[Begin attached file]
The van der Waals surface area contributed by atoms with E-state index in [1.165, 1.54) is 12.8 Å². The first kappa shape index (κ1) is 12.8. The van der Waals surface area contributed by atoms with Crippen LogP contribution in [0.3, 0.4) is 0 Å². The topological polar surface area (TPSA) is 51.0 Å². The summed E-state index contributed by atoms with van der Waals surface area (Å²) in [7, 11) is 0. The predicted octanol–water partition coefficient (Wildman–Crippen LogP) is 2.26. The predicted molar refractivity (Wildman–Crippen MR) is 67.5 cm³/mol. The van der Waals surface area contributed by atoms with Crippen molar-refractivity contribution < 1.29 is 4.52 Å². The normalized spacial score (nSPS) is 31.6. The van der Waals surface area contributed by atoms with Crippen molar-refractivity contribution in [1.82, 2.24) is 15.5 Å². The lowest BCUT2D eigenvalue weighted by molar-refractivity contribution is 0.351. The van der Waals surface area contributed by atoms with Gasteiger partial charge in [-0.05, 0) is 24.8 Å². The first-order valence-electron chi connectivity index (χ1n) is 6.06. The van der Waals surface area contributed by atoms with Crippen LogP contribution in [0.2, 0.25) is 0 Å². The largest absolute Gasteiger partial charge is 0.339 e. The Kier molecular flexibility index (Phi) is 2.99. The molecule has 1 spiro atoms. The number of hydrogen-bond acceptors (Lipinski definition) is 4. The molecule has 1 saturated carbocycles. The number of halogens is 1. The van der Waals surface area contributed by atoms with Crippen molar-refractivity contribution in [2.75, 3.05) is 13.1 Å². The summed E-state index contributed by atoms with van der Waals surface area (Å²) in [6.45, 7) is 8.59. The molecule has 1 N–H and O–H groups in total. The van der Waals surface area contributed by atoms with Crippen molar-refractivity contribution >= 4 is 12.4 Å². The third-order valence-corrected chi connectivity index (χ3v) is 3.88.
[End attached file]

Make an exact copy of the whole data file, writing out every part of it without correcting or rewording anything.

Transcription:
The van der Waals surface area contributed by atoms with E-state index in [1.165, 1.54) is 12.8 Å². The first kappa shape index (κ1) is 12.8. The van der Waals surface area contributed by atoms with Crippen LogP contribution in [0.3, 0.4) is 0 Å². The topological polar surface area (TPSA) is 51.0 Å². The summed E-state index contributed by atoms with van der Waals surface area (Å²) in [7, 11) is 0. The predicted octanol–water partition coefficient (Wildman–Crippen LogP) is 2.26. The predicted molar refractivity (Wildman–Crippen MR) is 67.5 cm³/mol. The van der Waals surface area contributed by atoms with Crippen molar-refractivity contribution < 1.29 is 4.52 Å². The normalized spacial score (nSPS) is 31.6. The van der Waals surface area contributed by atoms with Crippen molar-refractivity contribution in [1.82, 2.24) is 15.5 Å². The lowest BCUT2D eigenvalue weighted by molar-refractivity contribution is 0.351. The van der Waals surface area contributed by atoms with Gasteiger partial charge in [-0.05, 0) is 24.8 Å². The first-order valence-electron chi connectivity index (χ1n) is 6.06. The van der Waals surface area contributed by atoms with Crippen LogP contribution in [0.2, 0.25) is 0 Å². The largest absolute Gasteiger partial charge is 0.339 e. The Kier molecular flexibility index (Phi) is 2.99. The molecule has 1 spiro atoms. The number of hydrogen-bond acceptors (Lipinski definition) is 4. The molecule has 1 saturated carbocycles. The number of halogens is 1. The van der Waals surface area contributed by atoms with Crippen molar-refractivity contribution in [2.75, 3.05) is 13.1 Å². The summed E-state index contributed by atoms with van der Waals surface area (Å²) in [6.45, 7) is 8.59. The molecule has 1 N–H and O–H groups in total. The van der Waals surface area contributed by atoms with Crippen molar-refractivity contribution >= 4 is 12.4 Å². The third-order valence-corrected chi connectivity index (χ3v) is 3.88.